remains low with 3,4% in the year 2000.
This healthy state of the Cypriot economy allows compliance, without any insurmountable
difficulty, with the Maastricht convergence criteria and fulfilment of the requirements
of stability and growth thus rendering participation to the Economic and Monetary
Union feasible immediately after accession.
However, if our vision, our wish and our ambition is to successfully conclude
the accession process and become a full member of the European Union, our commitment
and deep concern, always remains to heal our open wound, put an end to the division
of our country, solve the Cyprus problem.
And here I come to my fifth point that the Government of Cyprus considers Cyprus's
irreversible accession course and accession itself as being objectively at the
service of the solution of the Cyprus problem because it could act as a catalyst
for the solution of the problem.
Hence, turning now to the second aspect of our accession strategy, I would
say that it includes those arrangements which would allow, on the one hand,
the full operation of the catalyst role of the accession process for the solution
of the Cyprus problem and, on the other, the unhindered integration and participation
of Cyprus in the Union independently, and possibly in anticipation, of the final
settlement of the Cyprus problem.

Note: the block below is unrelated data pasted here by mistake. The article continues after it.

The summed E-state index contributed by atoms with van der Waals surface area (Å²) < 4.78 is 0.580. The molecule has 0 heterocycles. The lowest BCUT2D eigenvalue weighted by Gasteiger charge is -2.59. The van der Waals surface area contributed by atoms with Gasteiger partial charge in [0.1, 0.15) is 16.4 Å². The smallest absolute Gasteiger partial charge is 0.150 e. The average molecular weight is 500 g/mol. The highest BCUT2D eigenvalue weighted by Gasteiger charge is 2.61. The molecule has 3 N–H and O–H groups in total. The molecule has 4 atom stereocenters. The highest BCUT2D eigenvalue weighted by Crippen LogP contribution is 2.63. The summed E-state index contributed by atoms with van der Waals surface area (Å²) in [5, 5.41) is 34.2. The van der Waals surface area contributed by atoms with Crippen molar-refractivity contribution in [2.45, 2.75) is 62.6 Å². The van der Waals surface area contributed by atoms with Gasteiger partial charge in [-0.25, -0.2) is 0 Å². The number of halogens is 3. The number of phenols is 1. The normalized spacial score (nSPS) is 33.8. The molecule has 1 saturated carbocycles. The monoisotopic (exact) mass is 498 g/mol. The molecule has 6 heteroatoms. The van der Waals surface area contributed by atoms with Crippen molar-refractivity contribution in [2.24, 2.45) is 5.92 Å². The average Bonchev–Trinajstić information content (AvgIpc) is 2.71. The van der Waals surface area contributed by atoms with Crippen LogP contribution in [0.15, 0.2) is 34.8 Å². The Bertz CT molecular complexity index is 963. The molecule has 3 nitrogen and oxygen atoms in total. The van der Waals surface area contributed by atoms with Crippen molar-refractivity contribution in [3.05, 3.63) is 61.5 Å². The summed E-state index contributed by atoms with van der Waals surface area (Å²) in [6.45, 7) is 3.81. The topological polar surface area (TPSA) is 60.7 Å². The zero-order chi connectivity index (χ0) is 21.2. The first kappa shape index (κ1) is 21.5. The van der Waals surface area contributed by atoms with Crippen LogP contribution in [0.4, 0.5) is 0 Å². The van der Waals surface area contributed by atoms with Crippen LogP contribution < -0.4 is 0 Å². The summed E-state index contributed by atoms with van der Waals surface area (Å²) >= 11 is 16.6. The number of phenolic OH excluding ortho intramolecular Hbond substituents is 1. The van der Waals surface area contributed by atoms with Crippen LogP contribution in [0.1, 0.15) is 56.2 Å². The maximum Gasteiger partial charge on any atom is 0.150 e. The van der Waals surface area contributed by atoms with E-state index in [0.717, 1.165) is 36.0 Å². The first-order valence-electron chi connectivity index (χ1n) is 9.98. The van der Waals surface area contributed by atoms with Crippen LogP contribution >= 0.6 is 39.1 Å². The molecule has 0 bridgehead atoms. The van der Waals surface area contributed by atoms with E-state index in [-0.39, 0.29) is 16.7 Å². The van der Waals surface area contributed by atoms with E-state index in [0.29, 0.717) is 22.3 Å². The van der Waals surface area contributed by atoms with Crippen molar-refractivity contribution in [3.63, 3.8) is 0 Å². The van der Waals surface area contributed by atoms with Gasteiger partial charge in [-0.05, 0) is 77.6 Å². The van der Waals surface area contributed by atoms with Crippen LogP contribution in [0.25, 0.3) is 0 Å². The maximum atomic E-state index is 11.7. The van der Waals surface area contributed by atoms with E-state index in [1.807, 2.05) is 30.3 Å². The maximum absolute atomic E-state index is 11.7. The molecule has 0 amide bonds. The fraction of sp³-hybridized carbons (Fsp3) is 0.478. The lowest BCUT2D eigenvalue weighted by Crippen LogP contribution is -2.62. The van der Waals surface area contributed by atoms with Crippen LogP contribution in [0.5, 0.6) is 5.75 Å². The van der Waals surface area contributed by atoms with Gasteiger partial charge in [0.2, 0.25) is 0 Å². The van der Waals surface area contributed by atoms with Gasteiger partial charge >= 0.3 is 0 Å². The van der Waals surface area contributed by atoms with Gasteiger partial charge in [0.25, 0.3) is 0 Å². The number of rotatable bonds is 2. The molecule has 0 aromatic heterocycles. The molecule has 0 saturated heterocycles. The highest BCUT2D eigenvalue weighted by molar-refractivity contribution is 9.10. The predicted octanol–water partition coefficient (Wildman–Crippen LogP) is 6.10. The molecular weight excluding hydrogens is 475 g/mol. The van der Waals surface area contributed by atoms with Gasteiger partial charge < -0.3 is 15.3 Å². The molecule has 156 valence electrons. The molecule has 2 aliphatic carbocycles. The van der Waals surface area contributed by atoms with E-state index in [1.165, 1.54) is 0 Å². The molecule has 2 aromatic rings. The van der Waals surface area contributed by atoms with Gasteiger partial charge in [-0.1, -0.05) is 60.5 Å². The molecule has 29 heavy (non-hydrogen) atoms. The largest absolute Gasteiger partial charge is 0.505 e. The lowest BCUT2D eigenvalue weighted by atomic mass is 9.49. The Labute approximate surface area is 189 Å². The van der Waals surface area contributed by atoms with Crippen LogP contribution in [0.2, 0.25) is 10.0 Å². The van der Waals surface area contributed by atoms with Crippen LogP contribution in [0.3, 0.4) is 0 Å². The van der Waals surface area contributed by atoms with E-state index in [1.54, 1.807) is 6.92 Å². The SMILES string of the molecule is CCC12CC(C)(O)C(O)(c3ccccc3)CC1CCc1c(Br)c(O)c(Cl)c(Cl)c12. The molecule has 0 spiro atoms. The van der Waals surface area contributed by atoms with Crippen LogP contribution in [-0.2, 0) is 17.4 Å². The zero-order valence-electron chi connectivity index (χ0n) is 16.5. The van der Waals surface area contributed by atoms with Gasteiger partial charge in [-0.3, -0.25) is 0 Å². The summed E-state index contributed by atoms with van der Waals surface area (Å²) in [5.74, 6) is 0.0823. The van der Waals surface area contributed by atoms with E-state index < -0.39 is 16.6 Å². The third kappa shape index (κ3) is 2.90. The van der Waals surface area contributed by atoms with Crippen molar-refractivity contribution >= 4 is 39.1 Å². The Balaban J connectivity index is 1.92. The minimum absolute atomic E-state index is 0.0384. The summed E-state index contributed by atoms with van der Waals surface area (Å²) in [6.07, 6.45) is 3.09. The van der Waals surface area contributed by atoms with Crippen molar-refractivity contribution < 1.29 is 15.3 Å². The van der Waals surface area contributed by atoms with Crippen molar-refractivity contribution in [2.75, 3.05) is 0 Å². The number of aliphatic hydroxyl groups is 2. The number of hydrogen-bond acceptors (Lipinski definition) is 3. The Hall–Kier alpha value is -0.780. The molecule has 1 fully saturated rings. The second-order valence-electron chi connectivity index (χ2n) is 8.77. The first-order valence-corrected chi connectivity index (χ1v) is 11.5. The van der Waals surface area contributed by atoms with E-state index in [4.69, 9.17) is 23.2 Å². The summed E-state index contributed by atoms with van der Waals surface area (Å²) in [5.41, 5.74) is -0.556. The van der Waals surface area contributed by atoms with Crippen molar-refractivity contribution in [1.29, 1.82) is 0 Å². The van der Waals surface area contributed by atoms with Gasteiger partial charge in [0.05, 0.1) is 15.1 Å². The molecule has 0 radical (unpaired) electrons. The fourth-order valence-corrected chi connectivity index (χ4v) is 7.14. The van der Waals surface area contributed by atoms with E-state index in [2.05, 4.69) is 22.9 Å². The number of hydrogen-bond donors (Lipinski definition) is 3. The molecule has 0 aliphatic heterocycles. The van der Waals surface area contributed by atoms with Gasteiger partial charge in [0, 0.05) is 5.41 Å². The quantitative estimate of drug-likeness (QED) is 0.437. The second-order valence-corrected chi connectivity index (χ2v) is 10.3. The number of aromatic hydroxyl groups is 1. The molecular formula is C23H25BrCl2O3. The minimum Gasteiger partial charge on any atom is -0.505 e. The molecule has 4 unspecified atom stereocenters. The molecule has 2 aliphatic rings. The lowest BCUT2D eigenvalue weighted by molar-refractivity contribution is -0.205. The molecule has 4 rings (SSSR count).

The prospect of membership of the Union constitutes a unique opportunity for
Cyprus, for a better future, for solving the problem, for increased security
and prosperity and for all Cypriots to benefit from membership. We believe that
all the conditions for a constructive solution are on the table. UN Resolutions
provide for a federation, bi-communal and bi-zonal with two equal constitutive
parts, each benefiting of a large degree of autonomy. Our Turkish Cypriot community
will also find that the European unification process has proved to offer unlimited
prospects for prospering and for having its specific identity secured and promoted.
We believe that the Turkish Cypriot community at the end of the day suffers
as much as the Greek Cypriot community from the present situation. More and
more Turkish Cypriots wake up to the reality that, they too, have their individual
and collective aspirations and expectations from life thwarted by the imperatives
of Turkey's geo-strategic interests. We have now reached a point where the Turkish
Cypriots have become a minority in the space where they live and they desperately
warn that Turkey's policy is eradicating them.
The President of Cyprus Mr. Clerides, has, extended an invitation, welcomed
by all as courageous, genuine and generous, to the Turkish Cypriot community
to nominate their representatives to join as full members of our negotiating
team. We regret that the Turkish Cypriot leadership rejected this offer. But